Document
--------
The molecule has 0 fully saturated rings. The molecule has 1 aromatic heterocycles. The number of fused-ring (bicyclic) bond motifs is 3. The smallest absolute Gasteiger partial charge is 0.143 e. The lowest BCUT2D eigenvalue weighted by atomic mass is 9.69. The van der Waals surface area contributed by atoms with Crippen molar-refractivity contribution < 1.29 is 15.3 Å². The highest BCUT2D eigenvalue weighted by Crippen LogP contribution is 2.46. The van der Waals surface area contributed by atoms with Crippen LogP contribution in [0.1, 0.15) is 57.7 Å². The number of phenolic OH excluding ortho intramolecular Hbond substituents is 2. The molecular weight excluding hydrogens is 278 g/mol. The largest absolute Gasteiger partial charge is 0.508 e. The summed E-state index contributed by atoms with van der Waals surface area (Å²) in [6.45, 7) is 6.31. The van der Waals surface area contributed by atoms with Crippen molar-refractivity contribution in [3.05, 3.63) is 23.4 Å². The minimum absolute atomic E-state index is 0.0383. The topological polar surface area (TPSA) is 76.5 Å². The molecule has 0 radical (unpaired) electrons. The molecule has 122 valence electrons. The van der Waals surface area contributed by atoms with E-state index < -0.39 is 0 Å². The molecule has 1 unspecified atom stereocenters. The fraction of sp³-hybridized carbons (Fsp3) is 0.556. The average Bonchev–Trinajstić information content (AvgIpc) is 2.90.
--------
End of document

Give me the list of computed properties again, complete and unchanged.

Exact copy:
The molecule has 0 fully saturated rings. The molecule has 1 aromatic heterocycles. The number of fused-ring (bicyclic) bond motifs is 3. The smallest absolute Gasteiger partial charge is 0.143 e. The lowest BCUT2D eigenvalue weighted by atomic mass is 9.69. The van der Waals surface area contributed by atoms with Crippen molar-refractivity contribution < 1.29 is 15.3 Å². The highest BCUT2D eigenvalue weighted by Crippen LogP contribution is 2.46. The van der Waals surface area contributed by atoms with Crippen LogP contribution in [0.1, 0.15) is 57.7 Å². The number of phenolic OH excluding ortho intramolecular Hbond substituents is 2. The molecular weight excluding hydrogens is 278 g/mol. The largest absolute Gasteiger partial charge is 0.508 e. The summed E-state index contributed by atoms with van der Waals surface area (Å²) in [6.45, 7) is 6.31. The van der Waals surface area contributed by atoms with Crippen molar-refractivity contribution in [3.05, 3.63) is 23.4 Å². The minimum absolute atomic E-state index is 0.0383. The topological polar surface area (TPSA) is 76.5 Å². The molecule has 0 radical (unpaired) electrons. The molecule has 122 valence electrons. The van der Waals surface area contributed by atoms with E-state index < -0.39 is 0 Å². The molecule has 1 unspecified atom stereocenters. The fraction of sp³-hybridized carbons (Fsp3) is 0.556. The average Bonchev–Trinajstić information content (AvgIpc) is 2.90.